B-precursor acute lymphoblastic leukemia is often preceded by a period of low- or middle-grade febrility, which can evince a duration of even months. The symptoms caused by the early stages of the disease are not pathognomonic and include anorexia, fatigue, weight loss or a developmental arrest in younger children.
When the malignancy is diagnosed, the abnormal proliferation of lymphoblasts in the bone marrow has already induced an arrest in the production of the other cell lines, namely erythrocytes, platelets and other white blood cells. This state of pancytopenia leads to a multitude of symptoms and signs that are also nonspecific and may include any of the following:
A specific sign that constitutes a warning of a potentially aggressive and refractory disease is telangiectasias on the bulbar conjunctiva in a child with B-ALL; those patients respond poorly to chemo- and radiotherapy.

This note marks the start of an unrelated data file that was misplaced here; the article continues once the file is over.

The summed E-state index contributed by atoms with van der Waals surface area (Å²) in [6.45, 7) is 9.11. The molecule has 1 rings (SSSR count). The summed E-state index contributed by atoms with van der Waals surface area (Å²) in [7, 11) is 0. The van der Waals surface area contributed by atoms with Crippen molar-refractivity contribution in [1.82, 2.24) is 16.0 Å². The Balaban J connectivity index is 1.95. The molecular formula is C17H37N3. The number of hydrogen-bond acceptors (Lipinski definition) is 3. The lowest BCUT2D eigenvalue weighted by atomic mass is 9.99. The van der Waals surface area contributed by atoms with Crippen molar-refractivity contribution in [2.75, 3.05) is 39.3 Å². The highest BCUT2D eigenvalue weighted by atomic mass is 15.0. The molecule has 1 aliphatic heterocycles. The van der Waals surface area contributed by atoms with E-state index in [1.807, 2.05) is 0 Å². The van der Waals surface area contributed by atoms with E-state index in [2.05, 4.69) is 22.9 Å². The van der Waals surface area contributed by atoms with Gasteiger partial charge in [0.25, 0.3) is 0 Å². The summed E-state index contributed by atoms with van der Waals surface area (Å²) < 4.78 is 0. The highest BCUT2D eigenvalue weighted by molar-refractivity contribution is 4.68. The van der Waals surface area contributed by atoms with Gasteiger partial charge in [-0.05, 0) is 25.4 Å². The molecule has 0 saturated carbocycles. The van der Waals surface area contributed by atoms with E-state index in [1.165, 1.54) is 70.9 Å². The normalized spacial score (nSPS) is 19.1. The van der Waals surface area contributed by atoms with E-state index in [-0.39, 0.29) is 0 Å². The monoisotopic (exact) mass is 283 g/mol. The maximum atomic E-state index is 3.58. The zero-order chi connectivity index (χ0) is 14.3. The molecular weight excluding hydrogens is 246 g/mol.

B-precursor acute lymphoblastic leukemia is diagnosed via a complete blood count, that reveals pancytopenia, a bone marrow biopsy and a smear of the peripheral blood.
More specifically, peripheral blood is found to contain cells with a hypoplastic cytoplasm and comparatively oversized nuclei. The nuclei themselves typically encompass chromatin arranged in large bundles and their shape ranges from round to oval. Vacuoles or granules may also be observed in a microscopic analysis and the cytoplasm is basophilic. On the other hand, a histologic examination of the bone marrow sample is expected to reveal hypercellular characteristics, even though it may by hypocellular or normocellular under some circumstances. Alterations are diffuse and consist of lymphoblasts with hypoplastic cytoplasm and restricted size. As far as normal cells are concerned, a small number of erythroblasts can be detected; normal cells are largely eliminated. Chromatin is characterized by excessive condensation and wide dispersion.
Diagnosis is completed with a cytogenetic analysis, in order to pinpoint the DNA structure, chromosome number, rearrangements and mutations that are associated with B-ALL .